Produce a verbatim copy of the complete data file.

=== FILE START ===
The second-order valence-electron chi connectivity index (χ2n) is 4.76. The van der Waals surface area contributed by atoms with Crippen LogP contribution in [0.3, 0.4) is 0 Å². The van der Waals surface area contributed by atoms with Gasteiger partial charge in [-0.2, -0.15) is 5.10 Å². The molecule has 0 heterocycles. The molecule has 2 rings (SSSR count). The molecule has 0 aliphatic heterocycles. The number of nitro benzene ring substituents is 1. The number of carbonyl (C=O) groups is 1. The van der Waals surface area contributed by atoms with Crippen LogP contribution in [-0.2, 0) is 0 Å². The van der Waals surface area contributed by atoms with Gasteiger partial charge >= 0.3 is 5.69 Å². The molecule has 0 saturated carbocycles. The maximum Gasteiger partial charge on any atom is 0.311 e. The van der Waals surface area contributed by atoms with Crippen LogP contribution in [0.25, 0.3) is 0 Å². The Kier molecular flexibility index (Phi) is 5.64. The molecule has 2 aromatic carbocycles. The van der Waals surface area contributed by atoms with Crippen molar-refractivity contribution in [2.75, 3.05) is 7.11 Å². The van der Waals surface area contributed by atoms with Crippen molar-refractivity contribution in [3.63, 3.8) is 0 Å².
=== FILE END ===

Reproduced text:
The second-order valence-electron chi connectivity index (χ2n) is 4.76. The van der Waals surface area contributed by atoms with Crippen LogP contribution in [0.3, 0.4) is 0 Å². The van der Waals surface area contributed by atoms with Gasteiger partial charge in [-0.2, -0.15) is 5.10 Å². The molecule has 0 heterocycles. The molecule has 2 rings (SSSR count). The molecule has 0 aliphatic heterocycles. The number of nitro benzene ring substituents is 1. The number of carbonyl (C=O) groups is 1. The van der Waals surface area contributed by atoms with Crippen LogP contribution in [-0.2, 0) is 0 Å². The van der Waals surface area contributed by atoms with Gasteiger partial charge >= 0.3 is 5.69 Å². The molecule has 0 saturated carbocycles. The maximum Gasteiger partial charge on any atom is 0.311 e. The van der Waals surface area contributed by atoms with Crippen LogP contribution in [0.25, 0.3) is 0 Å². The Kier molecular flexibility index (Phi) is 5.64. The molecule has 2 aromatic carbocycles. The van der Waals surface area contributed by atoms with Crippen molar-refractivity contribution in [2.75, 3.05) is 7.11 Å². The van der Waals surface area contributed by atoms with Crippen molar-refractivity contribution in [3.63, 3.8) is 0 Å².